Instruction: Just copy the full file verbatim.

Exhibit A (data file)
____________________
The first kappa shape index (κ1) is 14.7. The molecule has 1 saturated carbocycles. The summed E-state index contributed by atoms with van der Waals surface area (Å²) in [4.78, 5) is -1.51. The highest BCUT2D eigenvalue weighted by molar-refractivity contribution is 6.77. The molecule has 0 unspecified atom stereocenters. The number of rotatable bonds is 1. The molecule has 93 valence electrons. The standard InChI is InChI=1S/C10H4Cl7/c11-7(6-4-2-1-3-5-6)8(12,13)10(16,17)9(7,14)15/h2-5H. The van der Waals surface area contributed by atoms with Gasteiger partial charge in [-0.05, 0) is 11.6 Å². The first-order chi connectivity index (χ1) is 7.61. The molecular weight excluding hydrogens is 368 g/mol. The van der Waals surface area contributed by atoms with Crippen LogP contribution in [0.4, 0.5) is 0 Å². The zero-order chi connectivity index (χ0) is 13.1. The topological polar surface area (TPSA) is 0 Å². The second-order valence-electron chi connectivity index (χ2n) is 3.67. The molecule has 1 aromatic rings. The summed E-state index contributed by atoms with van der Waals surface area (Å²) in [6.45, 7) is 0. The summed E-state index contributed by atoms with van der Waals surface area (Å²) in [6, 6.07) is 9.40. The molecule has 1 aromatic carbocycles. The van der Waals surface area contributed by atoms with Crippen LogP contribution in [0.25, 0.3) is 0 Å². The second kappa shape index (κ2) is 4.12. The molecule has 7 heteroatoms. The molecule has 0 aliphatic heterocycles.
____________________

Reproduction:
The first kappa shape index (κ1) is 14.7. The molecule has 1 saturated carbocycles. The summed E-state index contributed by atoms with van der Waals surface area (Å²) in [4.78, 5) is -1.51. The highest BCUT2D eigenvalue weighted by molar-refractivity contribution is 6.77. The molecule has 0 unspecified atom stereocenters. The number of rotatable bonds is 1. The molecule has 93 valence electrons. The standard InChI is InChI=1S/C10H4Cl7/c11-7(6-4-2-1-3-5-6)8(12,13)10(16,17)9(7,14)15/h2-5H. The van der Waals surface area contributed by atoms with Gasteiger partial charge in [-0.05, 0) is 11.6 Å². The first-order chi connectivity index (χ1) is 7.61. The molecular weight excluding hydrogens is 368 g/mol. The van der Waals surface area contributed by atoms with Crippen LogP contribution in [0.4, 0.5) is 0 Å². The zero-order chi connectivity index (χ0) is 13.1. The topological polar surface area (TPSA) is 0 Å². The second-order valence-electron chi connectivity index (χ2n) is 3.67. The molecule has 1 aromatic rings. The summed E-state index contributed by atoms with van der Waals surface area (Å²) in [6.45, 7) is 0. The summed E-state index contributed by atoms with van der Waals surface area (Å²) in [6, 6.07) is 9.40. The molecule has 1 aromatic carbocycles. The van der Waals surface area contributed by atoms with Crippen LogP contribution in [0.25, 0.3) is 0 Å². The second kappa shape index (κ2) is 4.12. The molecule has 7 heteroatoms. The molecule has 0 aliphatic heterocycles.